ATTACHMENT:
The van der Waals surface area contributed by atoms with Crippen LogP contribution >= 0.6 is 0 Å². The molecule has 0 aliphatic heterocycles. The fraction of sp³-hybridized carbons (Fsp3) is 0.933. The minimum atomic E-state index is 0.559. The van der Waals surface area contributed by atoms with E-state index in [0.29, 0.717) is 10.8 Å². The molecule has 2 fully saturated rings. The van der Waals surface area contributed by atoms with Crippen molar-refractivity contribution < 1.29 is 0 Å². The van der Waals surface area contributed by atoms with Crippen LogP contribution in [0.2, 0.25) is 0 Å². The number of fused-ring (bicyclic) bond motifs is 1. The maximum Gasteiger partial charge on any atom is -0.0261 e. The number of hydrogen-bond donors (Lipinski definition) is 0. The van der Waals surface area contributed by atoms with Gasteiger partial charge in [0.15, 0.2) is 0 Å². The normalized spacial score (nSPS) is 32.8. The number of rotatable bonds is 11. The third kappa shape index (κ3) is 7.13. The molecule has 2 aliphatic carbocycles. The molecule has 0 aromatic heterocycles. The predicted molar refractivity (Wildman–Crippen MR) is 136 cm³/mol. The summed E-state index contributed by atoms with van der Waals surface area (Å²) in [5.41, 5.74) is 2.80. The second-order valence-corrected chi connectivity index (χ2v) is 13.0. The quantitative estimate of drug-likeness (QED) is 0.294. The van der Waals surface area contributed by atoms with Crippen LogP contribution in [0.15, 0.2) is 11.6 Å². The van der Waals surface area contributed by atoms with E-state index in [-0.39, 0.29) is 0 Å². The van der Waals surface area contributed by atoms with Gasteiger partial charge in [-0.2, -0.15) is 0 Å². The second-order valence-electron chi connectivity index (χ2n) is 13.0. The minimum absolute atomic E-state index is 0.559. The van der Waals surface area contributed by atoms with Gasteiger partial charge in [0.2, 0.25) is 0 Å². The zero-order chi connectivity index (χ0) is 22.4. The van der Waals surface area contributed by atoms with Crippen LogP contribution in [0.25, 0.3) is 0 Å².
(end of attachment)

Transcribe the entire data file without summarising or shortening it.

The van der Waals surface area contributed by atoms with Crippen LogP contribution >= 0.6 is 0 Å². The molecule has 0 aliphatic heterocycles. The fraction of sp³-hybridized carbons (Fsp3) is 0.933. The minimum atomic E-state index is 0.559. The van der Waals surface area contributed by atoms with E-state index in [0.29, 0.717) is 10.8 Å². The molecule has 2 fully saturated rings. The van der Waals surface area contributed by atoms with Crippen molar-refractivity contribution < 1.29 is 0 Å². The van der Waals surface area contributed by atoms with Crippen LogP contribution in [0.2, 0.25) is 0 Å². The number of fused-ring (bicyclic) bond motifs is 1. The maximum Gasteiger partial charge on any atom is -0.0261 e. The number of hydrogen-bond donors (Lipinski definition) is 0. The van der Waals surface area contributed by atoms with Gasteiger partial charge in [0.15, 0.2) is 0 Å². The normalized spacial score (nSPS) is 32.8. The number of rotatable bonds is 11. The third kappa shape index (κ3) is 7.13. The molecule has 2 aliphatic carbocycles. The molecule has 0 aromatic heterocycles. The predicted molar refractivity (Wildman–Crippen MR) is 136 cm³/mol. The summed E-state index contributed by atoms with van der Waals surface area (Å²) in [5.41, 5.74) is 2.80. The second-order valence-corrected chi connectivity index (χ2v) is 13.0. The quantitative estimate of drug-likeness (QED) is 0.294. The van der Waals surface area contributed by atoms with Crippen LogP contribution in [0.15, 0.2) is 11.6 Å². The van der Waals surface area contributed by atoms with E-state index in [-0.39, 0.29) is 0 Å². The van der Waals surface area contributed by atoms with Gasteiger partial charge in [-0.2, -0.15) is 0 Å². The second-order valence-electron chi connectivity index (χ2n) is 13.0. The minimum absolute atomic E-state index is 0.559. The van der Waals surface area contributed by atoms with Gasteiger partial charge in [0.2, 0.25) is 0 Å². The zero-order chi connectivity index (χ0) is 22.4. The van der Waals surface area contributed by atoms with Crippen LogP contribution in [0.25, 0.3) is 0 Å².